Coordinate and non-coordinate expression of the stress 70 family and other molecular chaperones at high and low temperature in spinach and tomato

Coordinate and non-coordinate expression of the stress 70 family and other molecular chaperones... Stress 70 molecular chaperones are found in all the major subcellular compartments of plant cells, and they are encoded by a multigene family. Twelve members of this family have been identified in spinach. The expression of the stress 70 molecular chaperones in response to heat shock is well-known and it appears that low temperature exposure can also stimulate their expression. However, it has been difficult to determine which member(s) of the family are specifically responsive to low temperature. This study was initiated to determine the levels of expression of the stress 70 family members and other selected chaperones in response to high and low temperature exposure. During heat shock of spinach, of the 10 stress 70 family members that were examined, all 10 showed increased RNA levels after one hour, and all showed down-regulation at longer durations of high temperature exposure. However, the response to low temperature was quite variable and complex. Some members were induced, some were transiently up-regulated, while others showed sustained up-regulation at a low non-freezing temperature. In comparison, the entirety of the molecular chaperone expression response of cold-sensitive tomato at the same low non-freezing temperature was even more dramatic with 11 of 15 molecular chaperones tested exhibiting elevated expression. The increased chaperone expression is consistent with the hypothesis that the biogenesis or stability of some proteins is compromised at low non-freezing temperatures. In contrast, mild freezing sufficient to cause injury of spinach did not materially activate chaperone expression. http://www.deepdyve.com/assets/images/DeepDyve-Logo-lg.png Plant Molecular Biology Springer Journals

Coordinate and non-coordinate expression of the stress 70 family and other molecular chaperones at high and low temperature in spinach and tomato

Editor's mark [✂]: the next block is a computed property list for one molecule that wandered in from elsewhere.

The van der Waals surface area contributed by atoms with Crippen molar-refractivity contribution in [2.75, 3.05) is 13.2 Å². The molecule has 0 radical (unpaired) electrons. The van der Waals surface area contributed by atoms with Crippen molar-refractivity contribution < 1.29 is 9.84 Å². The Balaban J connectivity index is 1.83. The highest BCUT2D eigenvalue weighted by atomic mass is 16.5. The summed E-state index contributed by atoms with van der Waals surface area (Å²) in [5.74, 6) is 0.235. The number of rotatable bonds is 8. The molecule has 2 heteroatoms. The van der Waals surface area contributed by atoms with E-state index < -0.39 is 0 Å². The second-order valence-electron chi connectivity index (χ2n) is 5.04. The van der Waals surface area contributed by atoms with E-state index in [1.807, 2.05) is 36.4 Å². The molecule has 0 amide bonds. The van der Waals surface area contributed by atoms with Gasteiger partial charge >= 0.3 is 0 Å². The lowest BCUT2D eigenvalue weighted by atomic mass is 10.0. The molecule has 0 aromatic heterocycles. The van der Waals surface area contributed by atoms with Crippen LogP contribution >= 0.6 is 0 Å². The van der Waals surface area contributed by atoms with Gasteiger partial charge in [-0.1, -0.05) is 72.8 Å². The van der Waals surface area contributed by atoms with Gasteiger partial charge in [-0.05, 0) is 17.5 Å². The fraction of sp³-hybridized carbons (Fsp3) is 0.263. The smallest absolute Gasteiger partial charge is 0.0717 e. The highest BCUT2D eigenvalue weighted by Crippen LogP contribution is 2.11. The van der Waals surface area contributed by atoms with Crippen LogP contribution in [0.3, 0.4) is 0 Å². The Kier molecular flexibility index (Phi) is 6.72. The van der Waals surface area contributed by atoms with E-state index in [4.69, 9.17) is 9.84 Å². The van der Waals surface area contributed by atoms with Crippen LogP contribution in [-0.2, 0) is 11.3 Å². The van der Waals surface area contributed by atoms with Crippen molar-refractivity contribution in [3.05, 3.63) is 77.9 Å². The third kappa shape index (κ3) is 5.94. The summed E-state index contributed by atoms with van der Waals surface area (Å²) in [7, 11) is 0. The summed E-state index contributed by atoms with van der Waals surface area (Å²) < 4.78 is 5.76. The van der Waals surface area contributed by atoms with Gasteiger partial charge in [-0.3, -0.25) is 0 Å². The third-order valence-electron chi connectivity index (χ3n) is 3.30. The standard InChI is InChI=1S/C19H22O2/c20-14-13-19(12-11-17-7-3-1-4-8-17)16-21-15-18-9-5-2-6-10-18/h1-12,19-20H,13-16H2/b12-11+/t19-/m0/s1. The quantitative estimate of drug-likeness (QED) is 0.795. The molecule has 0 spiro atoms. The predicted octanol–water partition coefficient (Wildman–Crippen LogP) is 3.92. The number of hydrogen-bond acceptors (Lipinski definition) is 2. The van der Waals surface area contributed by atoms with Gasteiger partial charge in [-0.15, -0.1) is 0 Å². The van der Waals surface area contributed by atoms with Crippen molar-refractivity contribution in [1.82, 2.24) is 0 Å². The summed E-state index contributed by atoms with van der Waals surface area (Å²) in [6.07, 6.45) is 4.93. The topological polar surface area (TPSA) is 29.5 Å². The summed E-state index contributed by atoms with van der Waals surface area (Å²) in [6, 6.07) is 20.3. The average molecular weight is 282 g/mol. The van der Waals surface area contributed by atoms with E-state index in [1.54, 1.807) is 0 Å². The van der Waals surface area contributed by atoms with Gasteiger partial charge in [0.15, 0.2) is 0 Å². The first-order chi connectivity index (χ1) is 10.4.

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Publisher
Kluwer Academic Publishers
Copyright
Copyright © 1999 by Kluwer Academic Publishers
Subject
Life Sciences; Biochemistry, general; Plant Sciences; Plant Pathology
ISSN
0167-4412
eISSN
1573-5028
D.O.I.
10.1023/A:1006100532501
Publisher site
See Article on Publisher Site

Abstract

Stress 70 molecular chaperones are found in all the major subcellular compartments of plant cells, and they are encoded by a multigene family. Twelve members of this family have been identified in spinach. The expression of the stress 70 molecular chaperones in response to heat shock is well-known and it appears that low temperature exposure can also stimulate their expression. However, it has been difficult to determine which member(s) of the family are specifically responsive to low temperature. This study was initiated to determine the levels of expression of the stress 70 family members and other selected chaperones in response to high and low temperature exposure. During heat shock of spinach, of the 10 stress 70 family members that were examined, all 10 showed increased RNA levels after one hour, and all showed down-regulation at longer durations of high temperature exposure. However, the response to low temperature was quite variable and complex. Some members were induced, some were transiently up-regulated, while others showed sustained up-regulation at a low non-freezing temperature. In comparison, the entirety of the molecular chaperone expression response of cold-sensitive tomato at the same low non-freezing temperature was even more dramatic with 11 of 15 molecular chaperones tested exhibiting elevated expression. The increased chaperone expression is consistent with the hypothesis that the biogenesis or stability of some proteins is compromised at low non-freezing temperatures. In contrast, mild freezing sufficient to cause injury of spinach did not materially activate chaperone expression.

Journal

Plant Molecular BiologySpringer Journals

Published: Sep 29, 2004

References

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